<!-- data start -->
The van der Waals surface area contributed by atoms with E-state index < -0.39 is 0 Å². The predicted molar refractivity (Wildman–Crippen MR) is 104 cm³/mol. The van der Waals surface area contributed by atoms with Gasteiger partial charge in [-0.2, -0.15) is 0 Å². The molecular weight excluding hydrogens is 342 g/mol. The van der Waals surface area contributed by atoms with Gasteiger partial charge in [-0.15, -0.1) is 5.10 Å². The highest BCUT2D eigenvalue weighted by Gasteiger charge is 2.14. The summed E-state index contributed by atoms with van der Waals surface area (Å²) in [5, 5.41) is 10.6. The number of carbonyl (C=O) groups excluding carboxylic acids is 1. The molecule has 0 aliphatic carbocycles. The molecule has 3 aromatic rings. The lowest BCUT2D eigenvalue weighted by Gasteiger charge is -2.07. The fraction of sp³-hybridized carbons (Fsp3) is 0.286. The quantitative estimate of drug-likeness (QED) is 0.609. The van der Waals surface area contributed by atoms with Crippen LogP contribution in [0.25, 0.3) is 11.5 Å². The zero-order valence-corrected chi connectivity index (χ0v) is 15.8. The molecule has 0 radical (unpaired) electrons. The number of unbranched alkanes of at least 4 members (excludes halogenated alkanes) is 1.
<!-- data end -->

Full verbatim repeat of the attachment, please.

The van der Waals surface area contributed by atoms with E-state index < -0.39 is 0 Å². The predicted molar refractivity (Wildman–Crippen MR) is 104 cm³/mol. The van der Waals surface area contributed by atoms with Gasteiger partial charge in [-0.2, -0.15) is 0 Å². The molecular weight excluding hydrogens is 342 g/mol. The van der Waals surface area contributed by atoms with Gasteiger partial charge in [-0.15, -0.1) is 5.10 Å². The highest BCUT2D eigenvalue weighted by Gasteiger charge is 2.14. The summed E-state index contributed by atoms with van der Waals surface area (Å²) in [5, 5.41) is 10.6. The number of carbonyl (C=O) groups excluding carboxylic acids is 1. The molecule has 0 aliphatic carbocycles. The molecule has 3 aromatic rings. The lowest BCUT2D eigenvalue weighted by Gasteiger charge is -2.07. The fraction of sp³-hybridized carbons (Fsp3) is 0.286. The quantitative estimate of drug-likeness (QED) is 0.609. The van der Waals surface area contributed by atoms with Crippen LogP contribution in [0.25, 0.3) is 11.5 Å². The zero-order valence-corrected chi connectivity index (χ0v) is 15.8. The molecule has 0 radical (unpaired) electrons. The number of unbranched alkanes of at least 4 members (excludes halogenated alkanes) is 1.